Apparently, starting your day with a cup of coffee isn't the best idea and we're listening
And no, it's not right when you wake up.
A morning cup of coffee has become an integral part of the routine for so many people.
It's tasty. It re-energises you. It helps you brace for whatever the day ahead has in store. Basically, it's just short of magical.
But if you're one of the people that reaches for a cup of coffee first thing in the morning, we've got some bad news.
Not only is it actually counterproductive, it can lead people to build a tolerance for the drug, thereby diminishing its effect down the road.
This is all because our bodies create a hormone called cortisol - which is also known as the 'stress hormone', as it often appears when we are stressed out or worried.
But it's also a big part of our natural hormonal cycle throughout the day, known as the circadian clock, which is what helps us wake up in the morning - and wind down at night.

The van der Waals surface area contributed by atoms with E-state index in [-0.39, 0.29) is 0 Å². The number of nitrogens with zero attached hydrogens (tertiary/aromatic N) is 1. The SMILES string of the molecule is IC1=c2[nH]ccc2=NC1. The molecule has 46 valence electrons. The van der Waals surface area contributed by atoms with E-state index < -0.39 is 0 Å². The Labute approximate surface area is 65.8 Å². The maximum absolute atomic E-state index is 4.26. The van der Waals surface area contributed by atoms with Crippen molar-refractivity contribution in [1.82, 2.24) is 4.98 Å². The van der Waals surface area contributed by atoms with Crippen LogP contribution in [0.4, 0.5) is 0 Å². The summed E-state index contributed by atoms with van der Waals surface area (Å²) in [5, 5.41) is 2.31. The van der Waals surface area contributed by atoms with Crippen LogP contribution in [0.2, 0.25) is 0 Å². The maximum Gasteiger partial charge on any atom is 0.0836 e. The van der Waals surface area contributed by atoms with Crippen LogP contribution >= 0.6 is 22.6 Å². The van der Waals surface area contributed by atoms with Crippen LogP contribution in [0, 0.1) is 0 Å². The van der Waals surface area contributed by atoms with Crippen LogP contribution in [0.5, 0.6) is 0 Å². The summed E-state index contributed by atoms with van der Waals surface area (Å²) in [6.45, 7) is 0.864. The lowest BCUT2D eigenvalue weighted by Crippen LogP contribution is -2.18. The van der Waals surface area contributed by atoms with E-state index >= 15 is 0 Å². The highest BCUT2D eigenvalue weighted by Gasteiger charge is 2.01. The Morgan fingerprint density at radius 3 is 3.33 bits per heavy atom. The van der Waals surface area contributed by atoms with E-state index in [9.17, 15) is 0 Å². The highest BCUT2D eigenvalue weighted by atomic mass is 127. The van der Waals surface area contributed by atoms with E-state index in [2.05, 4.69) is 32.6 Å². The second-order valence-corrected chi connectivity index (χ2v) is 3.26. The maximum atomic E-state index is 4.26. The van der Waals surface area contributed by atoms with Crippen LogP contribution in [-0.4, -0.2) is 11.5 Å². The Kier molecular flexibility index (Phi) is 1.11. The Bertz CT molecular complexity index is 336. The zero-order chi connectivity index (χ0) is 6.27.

Basically, when our bodies release cortisol, we feel more awake.
Cortisol peaks in the early mornings, which is why drinking coffee during these times is a bad idea - it interferes with cortisol production. The body then produces less of the hormone, relying on caffeine instead.
And drinking our coffee while cortisol levels are high leads to the development of a longer-term tolerance for caffeine. This is why it may feel like your morning cup of coffee has less of an effect.
Popular YouTube channel ASAP Science explained that it isn't all bad news (thankfully). Cortisol levels peak three times throughout the day: before 9am; between 12pm and 1pm and between 5.30pm and 6.30pm.
If you want to get the most out of your cup of coffee, it is recommended you drink it between those times - so between 10am and noon and 2pm and 5pm.